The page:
A former Stanley Cup Champion has passed away.
According to an official announcement from the Rochester Americans former National Hockey League left-winger Dick Gamble has died, he was 89 years of age. While no cause of death has been shared with the public at this time, this is usually an indication that the deceased passed from natural causes. At 89 years of age Gamble certainly lived a full life, one that was filled with moment that many of us can only dream of. He passed away on Thursday.
During his tenure in the National Hockey League Gamble played with the Montreal Canadiens, the Chicago Blackhawks and the Toronto Maple Leafs although he may be best known for his dominance at the American Hockey League level. That's not to say that he did not have a successful NHL career.
Gamble was a former Stanley Cup Champion, a honor he achieved in 1953 as a member of the Montreal Canadiens where he played alongside some of the greatest legends in the history of the sport. Gamble's team that year included legendary goaltender Jacques Plante, arguably the most well-respected captain in the history of the sport of hockey Jean Beliveau and of course Maurice "The Rocket" Richard.
Over the course of his career in the National Hockey League Gamble would play in 195 games and would record 41 goals and 41 assists over that span. He also kept his nose relatively clean with just 66 total penalty minutes ever attributed to him. That however was just one small chapter in his illustrious hockey career.
One Gamble began to play in the American Hockey League he quickly became one of the most dominant players in the history of that league, making his name as a member of the Rochester Americans. Gamble would become that franchises all-time leading scorer during his tenure there, a record that he held until 1992 when it was broken by Jody Gage.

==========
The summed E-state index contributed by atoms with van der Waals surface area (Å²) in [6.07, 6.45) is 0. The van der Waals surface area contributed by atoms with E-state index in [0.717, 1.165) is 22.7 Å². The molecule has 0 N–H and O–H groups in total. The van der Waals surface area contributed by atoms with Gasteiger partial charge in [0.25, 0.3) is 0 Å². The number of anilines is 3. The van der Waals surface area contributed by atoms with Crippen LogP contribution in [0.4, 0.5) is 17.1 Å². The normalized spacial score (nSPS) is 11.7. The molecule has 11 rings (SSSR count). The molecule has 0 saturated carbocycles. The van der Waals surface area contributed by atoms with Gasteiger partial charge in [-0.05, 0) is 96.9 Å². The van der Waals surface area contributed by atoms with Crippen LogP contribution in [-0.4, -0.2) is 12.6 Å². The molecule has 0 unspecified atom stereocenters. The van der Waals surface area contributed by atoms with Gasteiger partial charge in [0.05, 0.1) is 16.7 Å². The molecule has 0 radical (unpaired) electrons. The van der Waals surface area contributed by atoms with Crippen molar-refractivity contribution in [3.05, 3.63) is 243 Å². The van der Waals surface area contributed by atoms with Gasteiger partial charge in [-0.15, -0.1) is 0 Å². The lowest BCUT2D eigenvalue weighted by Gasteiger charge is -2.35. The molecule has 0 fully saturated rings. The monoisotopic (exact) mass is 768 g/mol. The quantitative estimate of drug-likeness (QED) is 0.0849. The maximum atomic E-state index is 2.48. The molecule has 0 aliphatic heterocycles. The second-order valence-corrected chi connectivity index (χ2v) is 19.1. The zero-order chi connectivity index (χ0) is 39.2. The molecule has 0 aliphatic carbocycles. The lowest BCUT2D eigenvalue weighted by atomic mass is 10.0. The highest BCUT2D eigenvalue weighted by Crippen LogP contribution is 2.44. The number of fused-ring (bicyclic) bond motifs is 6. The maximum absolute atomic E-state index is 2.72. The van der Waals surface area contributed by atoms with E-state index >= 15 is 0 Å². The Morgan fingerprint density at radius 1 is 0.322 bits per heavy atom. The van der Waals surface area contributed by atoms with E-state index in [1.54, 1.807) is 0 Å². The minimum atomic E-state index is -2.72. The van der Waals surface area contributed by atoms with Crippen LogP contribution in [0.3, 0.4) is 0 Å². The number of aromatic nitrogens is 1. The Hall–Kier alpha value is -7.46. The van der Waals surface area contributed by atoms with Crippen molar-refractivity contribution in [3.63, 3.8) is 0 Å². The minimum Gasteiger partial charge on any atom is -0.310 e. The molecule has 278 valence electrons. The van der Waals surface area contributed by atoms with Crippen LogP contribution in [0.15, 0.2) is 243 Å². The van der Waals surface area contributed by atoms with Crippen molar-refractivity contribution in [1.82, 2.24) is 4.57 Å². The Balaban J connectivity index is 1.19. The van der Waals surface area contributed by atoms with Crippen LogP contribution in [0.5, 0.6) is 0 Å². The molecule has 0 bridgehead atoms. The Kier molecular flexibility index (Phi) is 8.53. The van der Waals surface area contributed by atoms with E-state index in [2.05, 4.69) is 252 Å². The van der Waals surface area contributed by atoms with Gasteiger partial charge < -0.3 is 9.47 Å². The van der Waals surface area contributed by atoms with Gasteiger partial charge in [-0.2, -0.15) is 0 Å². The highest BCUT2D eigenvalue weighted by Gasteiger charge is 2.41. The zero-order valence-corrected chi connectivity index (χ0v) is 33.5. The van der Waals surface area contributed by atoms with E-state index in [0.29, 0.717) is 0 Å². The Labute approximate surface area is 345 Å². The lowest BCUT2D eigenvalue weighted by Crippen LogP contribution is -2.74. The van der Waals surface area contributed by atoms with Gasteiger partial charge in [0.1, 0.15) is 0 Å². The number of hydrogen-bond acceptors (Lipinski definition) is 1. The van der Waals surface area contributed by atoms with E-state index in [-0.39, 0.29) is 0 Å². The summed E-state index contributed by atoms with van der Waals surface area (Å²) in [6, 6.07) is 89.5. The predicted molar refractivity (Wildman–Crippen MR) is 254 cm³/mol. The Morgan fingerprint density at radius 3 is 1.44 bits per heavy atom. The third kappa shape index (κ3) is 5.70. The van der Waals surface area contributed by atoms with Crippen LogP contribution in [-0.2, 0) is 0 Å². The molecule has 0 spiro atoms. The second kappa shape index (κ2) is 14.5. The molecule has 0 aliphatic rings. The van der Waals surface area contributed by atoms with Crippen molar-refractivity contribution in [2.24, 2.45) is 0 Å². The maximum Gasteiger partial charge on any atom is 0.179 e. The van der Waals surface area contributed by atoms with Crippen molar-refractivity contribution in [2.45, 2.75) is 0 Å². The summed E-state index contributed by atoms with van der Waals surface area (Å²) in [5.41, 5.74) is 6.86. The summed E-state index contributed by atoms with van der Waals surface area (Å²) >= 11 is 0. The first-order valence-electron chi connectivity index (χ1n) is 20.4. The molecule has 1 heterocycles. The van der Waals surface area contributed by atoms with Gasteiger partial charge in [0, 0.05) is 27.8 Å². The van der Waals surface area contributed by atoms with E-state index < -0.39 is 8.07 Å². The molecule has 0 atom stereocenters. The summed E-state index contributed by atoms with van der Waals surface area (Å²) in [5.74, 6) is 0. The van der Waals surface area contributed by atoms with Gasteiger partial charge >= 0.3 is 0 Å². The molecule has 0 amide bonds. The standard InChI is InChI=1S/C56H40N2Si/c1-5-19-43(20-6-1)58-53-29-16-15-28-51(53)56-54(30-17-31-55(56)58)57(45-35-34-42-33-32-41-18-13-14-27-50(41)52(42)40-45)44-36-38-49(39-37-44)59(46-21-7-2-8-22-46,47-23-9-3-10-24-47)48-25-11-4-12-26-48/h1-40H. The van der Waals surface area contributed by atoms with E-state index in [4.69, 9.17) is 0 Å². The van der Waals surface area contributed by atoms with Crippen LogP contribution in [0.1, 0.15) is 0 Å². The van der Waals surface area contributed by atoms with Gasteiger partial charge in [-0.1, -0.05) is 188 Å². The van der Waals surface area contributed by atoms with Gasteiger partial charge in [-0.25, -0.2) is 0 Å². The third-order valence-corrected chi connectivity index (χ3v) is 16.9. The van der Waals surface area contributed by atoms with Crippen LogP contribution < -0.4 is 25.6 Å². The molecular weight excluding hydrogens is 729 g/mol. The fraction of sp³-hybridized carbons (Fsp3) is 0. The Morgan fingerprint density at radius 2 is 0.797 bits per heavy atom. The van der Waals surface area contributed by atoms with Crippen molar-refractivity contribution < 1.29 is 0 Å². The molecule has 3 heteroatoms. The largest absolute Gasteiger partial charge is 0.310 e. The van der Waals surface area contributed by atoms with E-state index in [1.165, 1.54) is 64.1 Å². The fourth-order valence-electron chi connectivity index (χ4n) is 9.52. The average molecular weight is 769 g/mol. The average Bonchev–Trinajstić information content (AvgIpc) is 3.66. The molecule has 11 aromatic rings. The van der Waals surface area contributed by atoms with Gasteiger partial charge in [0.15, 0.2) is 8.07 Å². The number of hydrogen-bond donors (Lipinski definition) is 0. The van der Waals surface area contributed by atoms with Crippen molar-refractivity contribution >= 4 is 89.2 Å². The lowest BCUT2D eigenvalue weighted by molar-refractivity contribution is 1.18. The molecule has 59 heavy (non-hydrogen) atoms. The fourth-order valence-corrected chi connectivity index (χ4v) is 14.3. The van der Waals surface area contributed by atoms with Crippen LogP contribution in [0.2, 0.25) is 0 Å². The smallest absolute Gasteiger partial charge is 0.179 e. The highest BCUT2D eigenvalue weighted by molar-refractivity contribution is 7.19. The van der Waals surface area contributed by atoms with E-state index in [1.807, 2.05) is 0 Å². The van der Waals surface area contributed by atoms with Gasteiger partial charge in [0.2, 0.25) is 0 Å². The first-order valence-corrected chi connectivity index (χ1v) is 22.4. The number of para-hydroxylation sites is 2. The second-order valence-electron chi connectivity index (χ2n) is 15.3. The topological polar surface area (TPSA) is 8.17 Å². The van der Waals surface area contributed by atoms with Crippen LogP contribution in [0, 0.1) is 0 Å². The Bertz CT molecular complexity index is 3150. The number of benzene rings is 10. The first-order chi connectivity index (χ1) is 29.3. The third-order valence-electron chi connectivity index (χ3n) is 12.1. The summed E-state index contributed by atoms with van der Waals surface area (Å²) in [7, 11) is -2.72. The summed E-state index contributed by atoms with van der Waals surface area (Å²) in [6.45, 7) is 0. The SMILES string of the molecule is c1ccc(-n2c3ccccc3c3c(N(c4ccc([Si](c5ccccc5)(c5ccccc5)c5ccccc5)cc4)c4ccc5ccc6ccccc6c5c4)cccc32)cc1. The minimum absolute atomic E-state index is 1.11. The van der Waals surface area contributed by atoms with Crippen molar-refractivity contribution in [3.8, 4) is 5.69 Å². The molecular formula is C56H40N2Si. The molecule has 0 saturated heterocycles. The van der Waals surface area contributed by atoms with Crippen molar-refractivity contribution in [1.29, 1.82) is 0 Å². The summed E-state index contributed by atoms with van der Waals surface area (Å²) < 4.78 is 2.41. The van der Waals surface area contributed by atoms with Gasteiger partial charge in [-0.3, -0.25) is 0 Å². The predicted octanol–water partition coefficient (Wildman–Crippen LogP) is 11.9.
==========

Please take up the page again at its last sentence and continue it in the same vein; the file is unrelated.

Despite the fact that Gage would break is scoring record for the Rochester Americans, to this day Gamble remains one of the most decorated players in the history of the American Hockey League. Over the course of his AHL career he recorded 468 goals, good enough for fourth all time in that league, and 892 points, good enough for fifth all time in that league.
He also lined his trophy case during his time with the Rochester Americans, during the 1965-1966 season Gamble recorded 47 goals and 51 assists for a total of 98 points and was named the league's most valuable player that year. He also would go on to win the Calder Cup Championship, the American Hockey League's version of the Stanley Cup Championship, on three different occasions all with the Rochester Americans.
One of Gamble's most famous quotes is when he confidently boasted that he felt his Rochester Americans could have beaten some NHL teams any day of the week.
“I enjoyed playing here better than anywhere, even Montreal because there was so much pressure in Montreal,’’ Mr. Gamble said as per The Democrat and Chronicle. “Before expansion, I know our team could’ve beat a couple (NHL) teams every day, give or take. But like everything else, there’s politics in the hockey world. But I enjoyed it here and I’ve been here ever since. It’s a great place to live. What can one say? Here I am.’’
Our thoughts go out to the Gamble family at this time.